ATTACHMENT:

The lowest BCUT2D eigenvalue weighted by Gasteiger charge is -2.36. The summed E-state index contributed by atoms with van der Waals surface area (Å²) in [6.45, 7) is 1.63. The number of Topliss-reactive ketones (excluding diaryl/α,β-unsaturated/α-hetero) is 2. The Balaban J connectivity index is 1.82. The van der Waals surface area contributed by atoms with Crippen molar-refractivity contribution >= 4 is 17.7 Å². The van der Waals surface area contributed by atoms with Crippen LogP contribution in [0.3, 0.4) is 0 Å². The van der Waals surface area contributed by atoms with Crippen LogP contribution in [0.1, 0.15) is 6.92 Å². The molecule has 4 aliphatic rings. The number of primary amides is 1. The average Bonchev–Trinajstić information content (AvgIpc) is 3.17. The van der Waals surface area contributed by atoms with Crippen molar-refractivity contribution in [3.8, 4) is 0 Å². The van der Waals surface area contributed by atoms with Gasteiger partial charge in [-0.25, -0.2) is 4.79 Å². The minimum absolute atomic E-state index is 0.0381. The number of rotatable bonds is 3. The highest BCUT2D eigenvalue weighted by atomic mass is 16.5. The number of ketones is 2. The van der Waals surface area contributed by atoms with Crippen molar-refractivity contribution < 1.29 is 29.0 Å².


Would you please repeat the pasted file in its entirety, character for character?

The lowest BCUT2D eigenvalue weighted by Gasteiger charge is -2.36. The summed E-state index contributed by atoms with van der Waals surface area (Å²) in [6.45, 7) is 1.63. The number of Topliss-reactive ketones (excluding diaryl/α,β-unsaturated/α-hetero) is 2. The Balaban J connectivity index is 1.82. The van der Waals surface area contributed by atoms with Crippen molar-refractivity contribution >= 4 is 17.7 Å². The van der Waals surface area contributed by atoms with Crippen LogP contribution in [0.3, 0.4) is 0 Å². The van der Waals surface area contributed by atoms with Crippen LogP contribution in [0.1, 0.15) is 6.92 Å². The molecule has 4 aliphatic rings. The number of primary amides is 1. The average Bonchev–Trinajstić information content (AvgIpc) is 3.17. The van der Waals surface area contributed by atoms with Crippen molar-refractivity contribution in [3.8, 4) is 0 Å². The van der Waals surface area contributed by atoms with Gasteiger partial charge in [-0.25, -0.2) is 4.79 Å². The minimum absolute atomic E-state index is 0.0381. The number of rotatable bonds is 3. The highest BCUT2D eigenvalue weighted by atomic mass is 16.5. The number of ketones is 2. The van der Waals surface area contributed by atoms with Crippen molar-refractivity contribution < 1.29 is 29.0 Å².